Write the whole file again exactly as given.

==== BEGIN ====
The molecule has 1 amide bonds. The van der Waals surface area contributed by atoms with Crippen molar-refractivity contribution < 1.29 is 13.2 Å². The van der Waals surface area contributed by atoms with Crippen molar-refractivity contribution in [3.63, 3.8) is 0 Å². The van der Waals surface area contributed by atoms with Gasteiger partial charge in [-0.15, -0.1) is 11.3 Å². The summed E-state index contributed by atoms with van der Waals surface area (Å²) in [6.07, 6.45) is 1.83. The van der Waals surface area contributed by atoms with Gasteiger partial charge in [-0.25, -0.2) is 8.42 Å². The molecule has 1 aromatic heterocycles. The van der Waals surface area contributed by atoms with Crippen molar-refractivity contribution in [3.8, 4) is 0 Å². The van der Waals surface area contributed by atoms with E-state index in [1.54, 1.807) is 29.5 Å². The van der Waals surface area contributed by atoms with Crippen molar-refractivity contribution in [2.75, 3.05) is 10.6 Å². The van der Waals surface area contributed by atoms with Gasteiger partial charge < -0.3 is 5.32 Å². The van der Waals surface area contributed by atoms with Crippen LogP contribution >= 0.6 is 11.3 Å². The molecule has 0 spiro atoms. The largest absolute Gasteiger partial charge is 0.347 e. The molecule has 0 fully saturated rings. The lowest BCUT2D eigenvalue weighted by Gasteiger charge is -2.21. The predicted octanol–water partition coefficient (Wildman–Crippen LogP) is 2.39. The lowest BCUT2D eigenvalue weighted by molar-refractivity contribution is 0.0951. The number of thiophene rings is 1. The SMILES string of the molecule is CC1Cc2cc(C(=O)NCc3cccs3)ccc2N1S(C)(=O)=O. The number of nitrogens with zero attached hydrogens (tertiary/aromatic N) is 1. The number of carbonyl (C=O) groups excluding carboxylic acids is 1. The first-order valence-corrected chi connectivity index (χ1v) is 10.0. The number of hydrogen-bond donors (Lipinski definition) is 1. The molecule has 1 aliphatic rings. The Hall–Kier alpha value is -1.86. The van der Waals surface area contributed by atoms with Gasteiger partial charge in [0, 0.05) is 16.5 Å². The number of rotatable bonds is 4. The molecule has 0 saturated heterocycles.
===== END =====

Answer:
The molecule has 1 amide bonds. The van der Waals surface area contributed by atoms with Crippen molar-refractivity contribution < 1.29 is 13.2 Å². The van der Waals surface area contributed by atoms with Crippen molar-refractivity contribution in [3.63, 3.8) is 0 Å². The van der Waals surface area contributed by atoms with Gasteiger partial charge in [-0.15, -0.1) is 11.3 Å². The summed E-state index contributed by atoms with van der Waals surface area (Å²) in [6.07, 6.45) is 1.83. The van der Waals surface area contributed by atoms with Gasteiger partial charge in [-0.25, -0.2) is 8.42 Å². The molecule has 1 aromatic heterocycles. The van der Waals surface area contributed by atoms with Crippen molar-refractivity contribution in [3.8, 4) is 0 Å². The van der Waals surface area contributed by atoms with E-state index in [1.54, 1.807) is 29.5 Å². The van der Waals surface area contributed by atoms with Crippen molar-refractivity contribution in [2.75, 3.05) is 10.6 Å². The van der Waals surface area contributed by atoms with Gasteiger partial charge < -0.3 is 5.32 Å². The van der Waals surface area contributed by atoms with Crippen LogP contribution >= 0.6 is 11.3 Å². The molecule has 0 spiro atoms. The largest absolute Gasteiger partial charge is 0.347 e. The molecule has 0 fully saturated rings. The lowest BCUT2D eigenvalue weighted by Gasteiger charge is -2.21. The predicted octanol–water partition coefficient (Wildman–Crippen LogP) is 2.39. The lowest BCUT2D eigenvalue weighted by molar-refractivity contribution is 0.0951. The number of thiophene rings is 1. The SMILES string of the molecule is CC1Cc2cc(C(=O)NCc3cccs3)ccc2N1S(C)(=O)=O. The number of nitrogens with zero attached hydrogens (tertiary/aromatic N) is 1. The number of carbonyl (C=O) groups excluding carboxylic acids is 1. The first-order valence-corrected chi connectivity index (χ1v) is 10.0. The number of hydrogen-bond donors (Lipinski definition) is 1. The molecule has 1 aliphatic rings. The Hall–Kier alpha value is -1.86. The van der Waals surface area contributed by atoms with Gasteiger partial charge in [0, 0.05) is 16.5 Å². The number of rotatable bonds is 4. The molecule has 0 saturated heterocycles.